Frailty Severity Impacts Development of Hospital-acquired Conditions in Patients Undergoing Corrective Surgery for Adult Spinal Deformity

Katherine E. Pierce, Bhaveen H. Kapadia, Cole Bortz, Haddy Alas, Avery E. Brown, Bassel G. Diebo, Tina Raman, Deeptee Jain, Jordan Lebovic, Peter G. Passias

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11 Scopus citations


Study Design: This was a retrospective cohort study of a national dataset. Purpose: The purpose of this study was to consider the influence of frailty on the development of hospital-acquired conditions (HACs) in adult spinal deformity (ASD). Summary of Background Data: HACs frequently include reasonably preventable complications. Eleven events are identified as HACs by the Affordable Care Act. In the surgical ASD population, factors leading to HACs are important to identify to optimize health care. Methods: Patients 18 years and older undergoing corrective surgery for ASD identified in the American College of Surgeons' National Surgical Quality Improvement Program (ACS-NSQIP). The relationship between HACs and frailty as defined by the NSQIP modified 5-factor frailty index (mFI-5) were assessed using χ2 and independent sample t tests. The mFI-5 is assessed on a scale 0-1 [not frail (NF): <0.3, mildly frail (MF): 0.3-0.5, and severely frail (SF): > 0.5]. Binary logistic regression measured the relationship between frailty throughout HACs. Results: A total of 9143 ASD patients (59.1 y, 56% female, 29.3 kg/m2) were identified. Overall, 37.6% of procedures involved decompression and 100% fusion. Overall, 6.5% developed at least 1 HAC, the most common was urinary tract infection (2.62%), followed by venous thromboembolism (2.10%) and surgical site infection (1.88%). According to categorical mFI-5 frailty, 82.1% of patients were NF, 16% MF, and 1.9% SF. Invasiveness increased with mFI-5 severity groups but was not significant (NF: 3.98, MF: 4.14, SF: 4.45, P>0.05). Regression analysis of established factors including sex [odds ratio (OR): 1.22; 1.02-146; P=0.030], diabetes mellitus (OR: 0.70; 0.52-0.95; P=0.020), total operative time (OR: 1.01; 1.00-1.01; P<0.001), body mass index (OR: 1.02; 1.01-1.03; P=0.008), and frailty (OR: 8.44; 4.13-17.26; P<0.001), as significant predictors of HACs. Overall, increased categorical frailty severity individually predicted increased total length of stay (OR: 1.023; 1.015-1.030; P<0.001) and number of complications (OR: 1.201; 1.047-1.379; P=0.009). Conclusions: For patients undergoing correction surgery for ASD, the incidence of HACs increased with worsening frailty score. Such findings suggest the importance of medical optimization before surgery for ASD.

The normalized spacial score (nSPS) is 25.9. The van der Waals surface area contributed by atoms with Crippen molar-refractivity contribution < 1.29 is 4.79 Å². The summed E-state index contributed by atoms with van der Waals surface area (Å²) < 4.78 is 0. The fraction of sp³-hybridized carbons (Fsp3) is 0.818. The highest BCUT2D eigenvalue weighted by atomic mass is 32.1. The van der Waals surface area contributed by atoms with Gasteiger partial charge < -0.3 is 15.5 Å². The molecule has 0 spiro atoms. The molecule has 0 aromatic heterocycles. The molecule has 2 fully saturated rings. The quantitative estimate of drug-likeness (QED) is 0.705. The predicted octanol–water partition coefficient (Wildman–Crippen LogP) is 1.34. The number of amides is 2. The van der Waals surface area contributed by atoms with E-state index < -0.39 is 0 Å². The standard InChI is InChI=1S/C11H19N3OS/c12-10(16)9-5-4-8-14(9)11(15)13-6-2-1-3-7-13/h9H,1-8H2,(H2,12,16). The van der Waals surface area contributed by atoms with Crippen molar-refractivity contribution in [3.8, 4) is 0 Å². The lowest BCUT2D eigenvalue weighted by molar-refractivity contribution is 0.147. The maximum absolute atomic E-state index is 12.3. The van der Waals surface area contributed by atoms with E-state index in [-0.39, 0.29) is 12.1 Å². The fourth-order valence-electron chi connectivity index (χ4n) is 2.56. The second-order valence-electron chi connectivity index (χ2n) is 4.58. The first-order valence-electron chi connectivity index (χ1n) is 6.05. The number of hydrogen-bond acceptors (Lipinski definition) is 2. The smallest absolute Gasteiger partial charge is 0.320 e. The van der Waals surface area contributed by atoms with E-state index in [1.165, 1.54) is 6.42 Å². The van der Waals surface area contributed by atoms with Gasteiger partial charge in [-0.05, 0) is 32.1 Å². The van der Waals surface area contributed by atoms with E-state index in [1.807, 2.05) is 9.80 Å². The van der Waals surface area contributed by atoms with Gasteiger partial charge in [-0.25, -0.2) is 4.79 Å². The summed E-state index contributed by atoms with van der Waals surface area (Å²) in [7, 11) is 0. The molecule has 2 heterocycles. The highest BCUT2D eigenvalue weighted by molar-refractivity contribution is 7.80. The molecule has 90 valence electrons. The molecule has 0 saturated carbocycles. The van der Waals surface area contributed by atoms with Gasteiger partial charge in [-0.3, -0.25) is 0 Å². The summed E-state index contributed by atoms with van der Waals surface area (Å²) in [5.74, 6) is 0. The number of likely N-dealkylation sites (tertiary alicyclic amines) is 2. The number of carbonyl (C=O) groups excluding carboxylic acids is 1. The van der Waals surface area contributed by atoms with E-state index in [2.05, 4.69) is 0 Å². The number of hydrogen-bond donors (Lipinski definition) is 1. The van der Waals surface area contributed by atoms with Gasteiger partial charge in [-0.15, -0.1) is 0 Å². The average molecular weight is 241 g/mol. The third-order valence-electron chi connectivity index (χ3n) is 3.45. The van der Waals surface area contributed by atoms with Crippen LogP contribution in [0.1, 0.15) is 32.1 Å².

Original languageEnglish
Pages (from-to)E377-E381
JournalClinical spine surgery
Issue number7
StatePublished - Aug 2021


  • adult spinal deformity
  • frailty
  • hospital-acquired conditions
  • mFI-5
  • spine surgery


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